Assessment & Evaluation in the OCDSB

A big shift is happening in my school board, the Ottawa-Carleton District School Board (OCDSB) with respect to our assessment and evaluation policies. A lot of teachers are feeling anxious about this shift, not only about how to implement the new policies and supporting documentation, but also about the reasons behind it. The new approach is modelled (I feel) on a framework called standards-based grading.

I don’t purport to be any expert in this new approach. I have been shifting towards this new method of A&E over the last 4 or 5 years and wanted to share my understanding of it with you. My hope is to start a conversation about what this new policy looks like in each of our classrooms.

Over the course of several blog posts I will delve into 4 different aspects of the new A&E policy (I will add links here as the posts get written):

1. The framework and philosophy behind standards-based grading.

2. The Assessment Plan

3. Your assessment & evaluation tools (“what will my tests look like?”)

4. The Evidence Record

“Determining a report card grade will involve teachers’ professional judgement and interpretation of evidence and should reflect the student’s most consistent level of achievement, with special consideration given to more recent evidence.” – GROWING SUCCESS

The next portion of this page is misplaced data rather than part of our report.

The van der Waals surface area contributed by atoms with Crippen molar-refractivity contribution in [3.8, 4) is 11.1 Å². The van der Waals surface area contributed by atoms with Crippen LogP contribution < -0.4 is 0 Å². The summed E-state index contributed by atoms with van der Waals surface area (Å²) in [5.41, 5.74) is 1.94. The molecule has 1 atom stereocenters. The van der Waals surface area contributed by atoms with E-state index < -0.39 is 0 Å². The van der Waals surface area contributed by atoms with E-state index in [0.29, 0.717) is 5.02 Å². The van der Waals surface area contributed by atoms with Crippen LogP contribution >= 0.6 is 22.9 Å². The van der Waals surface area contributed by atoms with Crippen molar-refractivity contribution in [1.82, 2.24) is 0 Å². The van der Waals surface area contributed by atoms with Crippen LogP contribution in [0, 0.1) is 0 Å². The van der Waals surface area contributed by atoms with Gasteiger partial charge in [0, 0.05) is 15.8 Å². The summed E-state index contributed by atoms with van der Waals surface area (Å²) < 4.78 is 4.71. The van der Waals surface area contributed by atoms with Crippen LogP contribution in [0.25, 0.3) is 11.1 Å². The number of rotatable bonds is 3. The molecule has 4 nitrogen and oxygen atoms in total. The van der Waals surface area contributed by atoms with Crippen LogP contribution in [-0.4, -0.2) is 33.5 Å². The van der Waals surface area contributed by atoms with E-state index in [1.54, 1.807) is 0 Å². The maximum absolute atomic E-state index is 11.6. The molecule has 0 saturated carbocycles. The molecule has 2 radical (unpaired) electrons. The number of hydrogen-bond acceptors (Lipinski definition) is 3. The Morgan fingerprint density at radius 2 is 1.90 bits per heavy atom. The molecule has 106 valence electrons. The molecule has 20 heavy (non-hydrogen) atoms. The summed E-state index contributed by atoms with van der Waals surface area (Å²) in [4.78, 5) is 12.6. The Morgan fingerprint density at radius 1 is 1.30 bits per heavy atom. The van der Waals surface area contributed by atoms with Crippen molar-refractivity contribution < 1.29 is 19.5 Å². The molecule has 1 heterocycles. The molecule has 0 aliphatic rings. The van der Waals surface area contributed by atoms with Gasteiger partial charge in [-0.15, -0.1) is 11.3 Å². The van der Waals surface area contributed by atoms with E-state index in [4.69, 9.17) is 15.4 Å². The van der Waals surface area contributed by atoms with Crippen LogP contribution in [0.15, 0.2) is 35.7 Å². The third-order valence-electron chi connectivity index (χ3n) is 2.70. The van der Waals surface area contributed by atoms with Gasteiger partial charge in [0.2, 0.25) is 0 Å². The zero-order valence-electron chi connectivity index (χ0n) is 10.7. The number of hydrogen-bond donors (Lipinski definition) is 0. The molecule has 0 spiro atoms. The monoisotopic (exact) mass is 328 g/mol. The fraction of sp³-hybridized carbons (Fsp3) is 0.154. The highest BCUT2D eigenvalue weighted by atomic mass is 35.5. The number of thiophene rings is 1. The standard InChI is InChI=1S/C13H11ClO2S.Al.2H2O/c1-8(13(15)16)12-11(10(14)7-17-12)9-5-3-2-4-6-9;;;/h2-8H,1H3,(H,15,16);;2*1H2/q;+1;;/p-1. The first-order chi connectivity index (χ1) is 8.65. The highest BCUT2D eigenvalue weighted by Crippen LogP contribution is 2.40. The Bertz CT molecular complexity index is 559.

Update (2014.12.04): Here is what the OCDSB published for parents this fall on the topic of their assessment & evaluation policy:
Parent Guide to Assessment, Evaluation and Reporting – Grades 9-12

If you comments, questions, and/or ideas you’d like to share on the topic, please leave a comment below or connect via Twitter @wheeler_laura.

– Laura Wheeler (Teacher @ Ridgemont High School, OCDSB; Ottawa, ON)

5 thoughts on “Assessment & Evaluation in the OCDSB

  1. Pingback: A&E: Standards-Based Grading | Wheeler's thoughts on teaching

  2. Pingback: Teacher Interviews | Wheeler's thoughts on teaching

  3. Pingback: The Assessment Plan | Wheeler's thoughts on teaching

  4. Pingback: Tests/Tasks & their Rubrics | Wheeler's thoughts on teaching

  5. Pingback: My Blog in 2016 | Wheeler's thoughts on teaching

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